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Three months ago, the University of Oxford reported it was starting human trials for a potential vaccine against SARS-CoV-2. Now, the results from this trial, as well results from another candidate in China, are out, and there is cause for cautious optimism.
Both vaccine candidates gave significant immune responses against the novel coronavirus in healthy adults in randomized, controlled human trials. What’s more, the vaccines were found to be safe with mild side effects in some people. Both the UK and Chinese trial results were published yesterday in The Lancet.
The UK vaccine, produced by University of Oxford researchers and dubbed “ChAdOx1 nCoV-19”, was tested on 543 healthy adults with no previous laboratory-confirmed infection of SARS-CoV-2, whilst are further 534 healthy adults were part of the control group.
In the group receiving the vaccine, T-cell responses were seen within 14 days and an antibody response within 28 days.
The vaccine works by using an adenovirus (common cold) viral vector that has been weakened so as to not cause disease or illness in humans, but is encoded to express the same spike protein found on SARS-CoV-2, the protein that causes our cells to become infected with this coronavirus. Therefore, the immune system is “trained” to recognize the virus’ spike protein to build up immunity without being infected.
Explaining more how this works, study’s lead author Professor Andrew Pollard at the University of Oxford, said in a press release, “The immune system has two ways of finding and attacking pathogens — antibody and T cell responses. This vaccine is intended to induce both, so it can attack the virus when it’s circulating in the body, as well as attacking infected cells. We hope this means the immune system will remember the virus, so that our vaccine will protect people for an extended period. However, we need more research before we can confirm the vaccine effectively protects against SARS-CoV-2 infection, and for how long any protection lasts.”
In order the vaccine to be effective in winning the fight against the current pandemic, the vaccine should ideally work after one or two doses, be given to targeted populations such as those most vulnerable to the virus, continue to be effective for at least six months, and reduce transmission of the virus. It is still too early to say whether ChAdOx1 nCoV-19 meets these criteria, but there currently ongoing studies to test this next stage of the trial.
Speaking in the same press release, co-author Professor Sarah Gilbert, University of Oxford, expressed some optimism but also caution: “There is still much work to be done before we can confirm if our vaccine will help manage the COVID-19 pandemic, but these early results hold promise. As well as continuing to test our vaccine in phase 3 trials, we need to learn more about the virus – for example, we still do not know how strong an immune response we need to provoke to effectively protect against SARS-CoV-2 infection.”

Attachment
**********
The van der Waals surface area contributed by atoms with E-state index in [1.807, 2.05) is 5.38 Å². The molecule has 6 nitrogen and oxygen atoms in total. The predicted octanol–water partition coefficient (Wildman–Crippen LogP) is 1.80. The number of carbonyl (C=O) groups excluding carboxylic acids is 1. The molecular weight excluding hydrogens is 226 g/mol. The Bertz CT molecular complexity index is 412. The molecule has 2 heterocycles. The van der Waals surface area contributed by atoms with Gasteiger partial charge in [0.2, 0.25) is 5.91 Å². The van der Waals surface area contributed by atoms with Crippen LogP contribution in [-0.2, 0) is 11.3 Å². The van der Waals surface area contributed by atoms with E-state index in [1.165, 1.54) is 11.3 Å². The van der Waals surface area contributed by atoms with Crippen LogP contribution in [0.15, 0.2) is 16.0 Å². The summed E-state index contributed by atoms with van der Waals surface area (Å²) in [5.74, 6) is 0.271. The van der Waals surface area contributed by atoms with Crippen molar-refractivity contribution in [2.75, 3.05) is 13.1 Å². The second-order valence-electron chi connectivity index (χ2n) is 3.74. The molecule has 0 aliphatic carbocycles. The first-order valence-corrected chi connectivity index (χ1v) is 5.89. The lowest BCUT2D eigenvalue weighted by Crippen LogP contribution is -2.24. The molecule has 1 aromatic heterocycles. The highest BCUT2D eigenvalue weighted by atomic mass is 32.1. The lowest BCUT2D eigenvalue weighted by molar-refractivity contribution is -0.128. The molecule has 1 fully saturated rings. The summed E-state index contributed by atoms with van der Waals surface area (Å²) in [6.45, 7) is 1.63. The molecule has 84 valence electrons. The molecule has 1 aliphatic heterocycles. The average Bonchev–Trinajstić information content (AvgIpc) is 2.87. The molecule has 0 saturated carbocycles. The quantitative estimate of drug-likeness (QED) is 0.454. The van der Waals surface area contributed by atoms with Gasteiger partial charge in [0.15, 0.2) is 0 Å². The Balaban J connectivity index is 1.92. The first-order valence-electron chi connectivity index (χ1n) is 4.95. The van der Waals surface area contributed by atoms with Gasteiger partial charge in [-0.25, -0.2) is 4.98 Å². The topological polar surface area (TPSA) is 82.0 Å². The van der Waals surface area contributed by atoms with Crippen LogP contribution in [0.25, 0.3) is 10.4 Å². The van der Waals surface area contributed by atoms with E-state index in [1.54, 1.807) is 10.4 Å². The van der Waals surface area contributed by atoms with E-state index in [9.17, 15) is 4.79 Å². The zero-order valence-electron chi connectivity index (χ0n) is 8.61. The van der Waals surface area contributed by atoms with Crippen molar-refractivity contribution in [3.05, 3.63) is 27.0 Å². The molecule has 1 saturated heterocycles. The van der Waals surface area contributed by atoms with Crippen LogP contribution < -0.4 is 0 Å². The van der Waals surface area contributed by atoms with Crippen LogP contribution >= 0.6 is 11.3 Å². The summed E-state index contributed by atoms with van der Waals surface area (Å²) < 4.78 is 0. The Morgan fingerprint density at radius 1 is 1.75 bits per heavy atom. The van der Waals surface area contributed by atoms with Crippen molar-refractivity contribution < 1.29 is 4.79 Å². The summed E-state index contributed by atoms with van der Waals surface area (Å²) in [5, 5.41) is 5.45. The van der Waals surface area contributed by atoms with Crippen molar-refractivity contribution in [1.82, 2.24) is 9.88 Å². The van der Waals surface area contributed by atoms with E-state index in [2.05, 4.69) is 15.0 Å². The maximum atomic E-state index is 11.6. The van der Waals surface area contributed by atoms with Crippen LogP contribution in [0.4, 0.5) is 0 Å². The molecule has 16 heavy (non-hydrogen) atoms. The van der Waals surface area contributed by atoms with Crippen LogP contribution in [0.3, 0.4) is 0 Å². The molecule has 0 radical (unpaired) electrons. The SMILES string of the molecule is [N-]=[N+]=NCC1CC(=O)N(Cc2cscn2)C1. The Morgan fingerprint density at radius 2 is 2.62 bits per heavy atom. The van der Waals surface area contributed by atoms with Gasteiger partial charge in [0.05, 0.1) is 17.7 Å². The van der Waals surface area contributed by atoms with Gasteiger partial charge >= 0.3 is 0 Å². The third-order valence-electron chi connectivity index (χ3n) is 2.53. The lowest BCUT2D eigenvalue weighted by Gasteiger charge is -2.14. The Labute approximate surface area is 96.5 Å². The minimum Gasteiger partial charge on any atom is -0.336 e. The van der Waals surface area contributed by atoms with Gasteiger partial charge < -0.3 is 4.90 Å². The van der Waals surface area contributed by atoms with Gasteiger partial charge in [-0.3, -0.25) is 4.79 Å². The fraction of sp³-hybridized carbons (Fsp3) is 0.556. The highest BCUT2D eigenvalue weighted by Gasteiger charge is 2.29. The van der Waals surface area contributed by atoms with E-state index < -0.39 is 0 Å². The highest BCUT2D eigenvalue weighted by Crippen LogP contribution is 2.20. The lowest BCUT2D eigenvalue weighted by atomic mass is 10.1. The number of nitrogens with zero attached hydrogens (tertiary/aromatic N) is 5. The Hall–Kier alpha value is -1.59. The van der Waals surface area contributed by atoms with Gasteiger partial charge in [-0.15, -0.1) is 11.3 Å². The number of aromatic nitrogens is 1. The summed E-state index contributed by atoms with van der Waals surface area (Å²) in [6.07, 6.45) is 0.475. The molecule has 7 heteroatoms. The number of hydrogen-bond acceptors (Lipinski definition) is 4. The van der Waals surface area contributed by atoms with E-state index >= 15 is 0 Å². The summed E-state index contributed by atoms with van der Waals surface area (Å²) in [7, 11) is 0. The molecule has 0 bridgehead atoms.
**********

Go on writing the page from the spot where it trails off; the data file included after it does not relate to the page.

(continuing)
The vaccine candidate in China also showed promising immune responses in a phase 2 trial. This vaccine candidate is like the one made in Oxford, also using an adenovirus vector that expresses the coronavirus’ spike protein.
This trial came hot off the heels of the group’s previous study showing it to be safe and immunogenic in a phase 1, non-randomized trial. The fact the same vaccine candidate has now passed the hurdle of a phase 2 trial is cause for hope. Professor Feng-Cai Zhu, Jiangsu Provincial Center for Disease Control and Prevention, China, said in a press release: “The phase 2 trial adds further evidence on safety and immunogenicity in a large population than the phase 1 trial. This is an important step in evaluating this early-stage experimental vaccine and phase 3 trials are now underway.”
The volunteers were monitored for 28 days post-injection and just like the Oxford vaccine, a majority showed T cell and antibody responses within this time period.
Many challenges remain, however, in finding an effective vaccine against SARS-CoV-2, which health experts say is the only effective way of ending this pandemic and saving lives.
Three months ago, there were less than three million confirmed cases of COVID-19. Now, at the time of writing, there are close to 15 million and rising, with over 600 000 deaths. Some countries are already seeing the beginnings of a second-wave of the virus.
It is clear that 2020 will be remembered for generations to come for this pandemic, just as 1918 evokes images of the H1N1 influenza. Whilst these memories are and will be painful, this year will also be remembered for the fortitude and courage of those on the front line of this global health crisis, and the scientific ingenuity of those working tirelessly on an effective vaccine. The scientists behind these two studies in The Lancet — as well as the hundreds of others working on other vaccine candidates — have shown there is hope and while there is still a long way to go before we know for certain if these vaccines are effective, the fact the trials have got this far and so fast give us cause for cautious optimism.